Downton Abbey: Season 3 - First episode reviewed
Review by Rob Carnevale
NATION’S favourite Downton Abbey returned for a third series on Sunday night (September 16, 2012) but while the drama remained as entertaining as ever the quality of its first season has long since passed.
As with the show’s hit-and-miss second season, this curtain raiser often felt as contrived as it did downright cheesy with all the very best lines reserved for Dame Maggie Smith.
Now entering the 1920s, and taking place in the run-up to the wedding of Lady Mary (Michelle Dockery) and Matthew (Dan Stevens), Julian Fellowes’ script wasted no time in raising the stakes and laying the groundwork for the struggles that will surely follow.
Primary among them is the impending threat to the future of Downton caused by Robert Crawley (Hugh Bonneville)‘s financial failures which, as luck would have it, took place almost simultaneously with the revelation that Matthew may be about to inherit a massive fortune.
Not that Matthew intends to donate his potential fortune just yet… thereby allowing for the almost inevitable pre-wedding hiccup between himself and Mary on the eve of their big day.
That difference of opinion did, however, pave the way for the episode’s big saccharine moment as, mindful of cursing their luck, Matthew and Mary indulged in a make-up kiss with their eyes closed that felt mawkish to say the least. And how did their lips magically find each other straight away?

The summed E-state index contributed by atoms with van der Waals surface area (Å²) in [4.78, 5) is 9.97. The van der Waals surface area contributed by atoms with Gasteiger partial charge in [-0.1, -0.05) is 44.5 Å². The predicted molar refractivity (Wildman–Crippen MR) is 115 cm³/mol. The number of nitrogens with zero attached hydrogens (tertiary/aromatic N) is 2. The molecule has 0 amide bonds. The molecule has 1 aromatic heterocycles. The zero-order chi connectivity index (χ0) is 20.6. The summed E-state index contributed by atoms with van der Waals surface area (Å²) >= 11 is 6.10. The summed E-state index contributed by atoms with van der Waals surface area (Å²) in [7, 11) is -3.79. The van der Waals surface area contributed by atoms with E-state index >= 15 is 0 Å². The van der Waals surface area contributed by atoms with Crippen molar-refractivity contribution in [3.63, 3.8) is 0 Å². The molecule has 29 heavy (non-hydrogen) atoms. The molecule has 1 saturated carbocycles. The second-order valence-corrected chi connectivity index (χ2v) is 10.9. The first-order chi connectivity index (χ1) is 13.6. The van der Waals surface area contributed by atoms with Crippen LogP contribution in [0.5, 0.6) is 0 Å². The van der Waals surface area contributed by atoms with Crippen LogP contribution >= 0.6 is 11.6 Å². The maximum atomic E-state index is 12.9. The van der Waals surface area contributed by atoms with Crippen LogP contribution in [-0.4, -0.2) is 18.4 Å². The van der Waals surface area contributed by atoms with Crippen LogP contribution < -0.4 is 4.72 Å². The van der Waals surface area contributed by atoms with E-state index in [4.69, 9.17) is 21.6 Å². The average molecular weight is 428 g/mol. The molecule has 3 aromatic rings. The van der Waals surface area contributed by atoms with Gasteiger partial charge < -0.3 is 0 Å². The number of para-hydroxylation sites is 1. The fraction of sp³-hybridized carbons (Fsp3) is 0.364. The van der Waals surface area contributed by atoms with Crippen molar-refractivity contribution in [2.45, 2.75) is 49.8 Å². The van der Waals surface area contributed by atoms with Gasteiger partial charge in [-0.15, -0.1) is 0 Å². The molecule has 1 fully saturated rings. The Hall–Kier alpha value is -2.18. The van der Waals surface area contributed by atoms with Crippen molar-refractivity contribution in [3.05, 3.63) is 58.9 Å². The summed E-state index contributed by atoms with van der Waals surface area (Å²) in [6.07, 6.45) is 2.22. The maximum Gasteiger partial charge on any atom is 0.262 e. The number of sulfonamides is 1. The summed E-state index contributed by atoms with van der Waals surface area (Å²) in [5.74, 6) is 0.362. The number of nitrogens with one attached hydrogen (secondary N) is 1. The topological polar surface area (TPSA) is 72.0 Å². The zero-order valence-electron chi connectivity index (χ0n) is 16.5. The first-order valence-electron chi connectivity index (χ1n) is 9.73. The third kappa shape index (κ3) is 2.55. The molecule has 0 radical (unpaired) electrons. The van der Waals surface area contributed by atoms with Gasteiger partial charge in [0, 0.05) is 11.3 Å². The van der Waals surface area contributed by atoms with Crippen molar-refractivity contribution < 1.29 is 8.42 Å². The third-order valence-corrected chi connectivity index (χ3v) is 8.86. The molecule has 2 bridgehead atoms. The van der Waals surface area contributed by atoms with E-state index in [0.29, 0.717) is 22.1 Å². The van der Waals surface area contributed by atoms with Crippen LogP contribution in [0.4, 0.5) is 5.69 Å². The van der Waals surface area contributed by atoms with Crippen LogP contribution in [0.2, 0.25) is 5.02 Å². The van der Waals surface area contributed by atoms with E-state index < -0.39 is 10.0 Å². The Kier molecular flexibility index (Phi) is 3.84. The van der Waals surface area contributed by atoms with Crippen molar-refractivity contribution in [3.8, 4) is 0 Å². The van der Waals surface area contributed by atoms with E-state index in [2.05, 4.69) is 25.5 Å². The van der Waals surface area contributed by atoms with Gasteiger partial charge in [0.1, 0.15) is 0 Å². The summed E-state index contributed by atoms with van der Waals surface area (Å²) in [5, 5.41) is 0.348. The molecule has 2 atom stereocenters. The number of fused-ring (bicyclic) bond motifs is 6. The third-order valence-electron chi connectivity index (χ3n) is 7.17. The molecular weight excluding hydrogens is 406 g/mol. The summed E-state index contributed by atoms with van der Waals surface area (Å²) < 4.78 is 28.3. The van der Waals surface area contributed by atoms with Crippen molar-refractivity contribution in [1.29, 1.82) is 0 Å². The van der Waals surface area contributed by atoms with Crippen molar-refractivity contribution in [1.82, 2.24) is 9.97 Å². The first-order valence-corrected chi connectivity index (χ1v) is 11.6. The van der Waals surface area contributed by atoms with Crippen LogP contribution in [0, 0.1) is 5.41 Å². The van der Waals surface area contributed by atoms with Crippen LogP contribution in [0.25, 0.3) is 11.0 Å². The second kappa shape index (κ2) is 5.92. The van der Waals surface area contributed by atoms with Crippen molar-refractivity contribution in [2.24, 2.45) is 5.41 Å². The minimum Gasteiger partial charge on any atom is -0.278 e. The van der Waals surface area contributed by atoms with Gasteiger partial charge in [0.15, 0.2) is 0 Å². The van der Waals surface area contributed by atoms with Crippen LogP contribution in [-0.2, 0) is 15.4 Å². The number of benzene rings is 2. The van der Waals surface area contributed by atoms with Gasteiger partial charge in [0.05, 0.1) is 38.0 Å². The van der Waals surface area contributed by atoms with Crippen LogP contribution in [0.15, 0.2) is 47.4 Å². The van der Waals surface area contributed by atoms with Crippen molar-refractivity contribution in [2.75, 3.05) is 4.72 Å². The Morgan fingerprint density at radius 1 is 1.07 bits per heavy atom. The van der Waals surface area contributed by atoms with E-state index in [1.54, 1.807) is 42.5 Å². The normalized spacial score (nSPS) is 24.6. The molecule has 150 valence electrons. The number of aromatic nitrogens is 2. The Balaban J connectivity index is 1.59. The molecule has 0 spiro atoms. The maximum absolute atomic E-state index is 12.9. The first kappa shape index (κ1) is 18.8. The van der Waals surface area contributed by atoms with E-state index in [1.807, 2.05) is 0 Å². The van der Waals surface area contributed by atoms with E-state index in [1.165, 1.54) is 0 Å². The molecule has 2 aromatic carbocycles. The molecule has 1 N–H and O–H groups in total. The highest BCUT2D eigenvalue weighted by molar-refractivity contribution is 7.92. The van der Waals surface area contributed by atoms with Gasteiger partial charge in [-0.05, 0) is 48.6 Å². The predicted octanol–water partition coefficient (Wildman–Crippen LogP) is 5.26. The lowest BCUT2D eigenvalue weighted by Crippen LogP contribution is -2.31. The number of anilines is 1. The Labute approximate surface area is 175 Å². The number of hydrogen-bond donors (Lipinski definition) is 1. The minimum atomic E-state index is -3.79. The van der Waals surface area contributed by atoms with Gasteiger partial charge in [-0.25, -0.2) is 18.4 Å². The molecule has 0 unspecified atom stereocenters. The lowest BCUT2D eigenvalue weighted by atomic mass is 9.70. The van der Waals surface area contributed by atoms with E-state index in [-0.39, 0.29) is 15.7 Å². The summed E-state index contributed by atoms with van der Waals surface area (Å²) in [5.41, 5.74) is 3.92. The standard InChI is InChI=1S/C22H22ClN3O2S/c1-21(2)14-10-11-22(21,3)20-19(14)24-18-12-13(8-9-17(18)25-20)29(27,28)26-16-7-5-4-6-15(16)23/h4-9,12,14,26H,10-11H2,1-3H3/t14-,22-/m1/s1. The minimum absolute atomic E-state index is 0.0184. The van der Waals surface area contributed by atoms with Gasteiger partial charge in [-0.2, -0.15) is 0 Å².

Elsewhere, there was the return of Lady Sybil (Jessica Brown Findlay) and Branson, or should we correct ourselves to say Tom (Allen Leech), to stir up family tensions, as well as the big arrival of Shirley MacLaine’s Martha Levinson to ruffle Violet’s feathers.
To be fair, Leech’s ex-chauffeur provided several of the episode’s best moments by virtue of his bonding with Matthew and his ability to stand up to the likes of Robert Crawley and slowly earn his respect.
But MacLaine, thus far, is all style and no substance. Arriving on the hour mark, she delivered her spiky lines with relish, firing off one put down after another, but has yet to offer any real depth. Perhaps her best is yet to come, especially as she’s clearly enjoying her time opposite Dame Maggie.
There was, of course, plenty more intrigue to take in. The long-suffering Bates (Brendan Coyle) continues to, well, suffer in prison while doing his best to deter new wife Anna (the ever excellent Joanne Froggatt) from spending too much time clearing his name; Thomas (Rob James-Collier) continues to provide the sneering villain, eternally acting in his own best interests, and Lady Edith Crawley (Laura Carmichael) continues to court the attention of Sir Anthony Strallan (Robert Bathurst) in the hope of also finding a path down the aisle.
It’s all highly entertaining stuff, set against the backdrop of impending social change and complete with a financial storyline that’s been impeccably timed to resonate with current economic concerns.
But where that highly acclaimed first season dazzled by virtue of its favourable comparisons to the high brow likes of Fellowes’ own Oscar-winning Gosford Park, this third season now feels like a high class soap opera… a Sunday night crowd-pleaser, for sure, but now much more of a simple guilty pleasure.
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